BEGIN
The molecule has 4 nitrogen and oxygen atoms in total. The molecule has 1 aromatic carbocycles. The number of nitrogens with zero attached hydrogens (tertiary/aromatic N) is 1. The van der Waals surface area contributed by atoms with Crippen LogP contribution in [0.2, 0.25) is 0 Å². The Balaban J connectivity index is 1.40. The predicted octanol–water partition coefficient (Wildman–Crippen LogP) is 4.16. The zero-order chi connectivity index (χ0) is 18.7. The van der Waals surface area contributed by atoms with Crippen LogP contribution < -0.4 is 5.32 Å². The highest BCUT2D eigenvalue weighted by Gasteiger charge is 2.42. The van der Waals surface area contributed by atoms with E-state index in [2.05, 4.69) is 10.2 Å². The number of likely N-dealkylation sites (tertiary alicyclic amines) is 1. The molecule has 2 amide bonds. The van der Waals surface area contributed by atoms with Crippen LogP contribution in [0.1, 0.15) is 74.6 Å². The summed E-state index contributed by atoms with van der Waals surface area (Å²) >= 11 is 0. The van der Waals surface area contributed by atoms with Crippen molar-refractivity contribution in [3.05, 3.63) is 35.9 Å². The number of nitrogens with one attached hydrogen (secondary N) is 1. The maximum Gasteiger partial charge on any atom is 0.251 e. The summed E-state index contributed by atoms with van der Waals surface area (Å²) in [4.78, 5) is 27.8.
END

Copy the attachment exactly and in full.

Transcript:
The molecule has 4 nitrogen and oxygen atoms in total. The molecule has 1 aromatic carbocycles. The number of nitrogens with zero attached hydrogens (tertiary/aromatic N) is 1. The van der Waals surface area contributed by atoms with Crippen LogP contribution in [0.2, 0.25) is 0 Å². The Balaban J connectivity index is 1.40. The predicted octanol–water partition coefficient (Wildman–Crippen LogP) is 4.16. The zero-order chi connectivity index (χ0) is 18.7. The van der Waals surface area contributed by atoms with Crippen LogP contribution < -0.4 is 5.32 Å². The highest BCUT2D eigenvalue weighted by Gasteiger charge is 2.42. The van der Waals surface area contributed by atoms with E-state index in [2.05, 4.69) is 10.2 Å². The number of likely N-dealkylation sites (tertiary alicyclic amines) is 1. The molecule has 2 amide bonds. The van der Waals surface area contributed by atoms with Crippen LogP contribution in [0.1, 0.15) is 74.6 Å². The summed E-state index contributed by atoms with van der Waals surface area (Å²) >= 11 is 0. The van der Waals surface area contributed by atoms with Crippen molar-refractivity contribution in [3.05, 3.63) is 35.9 Å². The number of nitrogens with one attached hydrogen (secondary N) is 1. The maximum Gasteiger partial charge on any atom is 0.251 e. The summed E-state index contributed by atoms with van der Waals surface area (Å²) in [4.78, 5) is 27.8.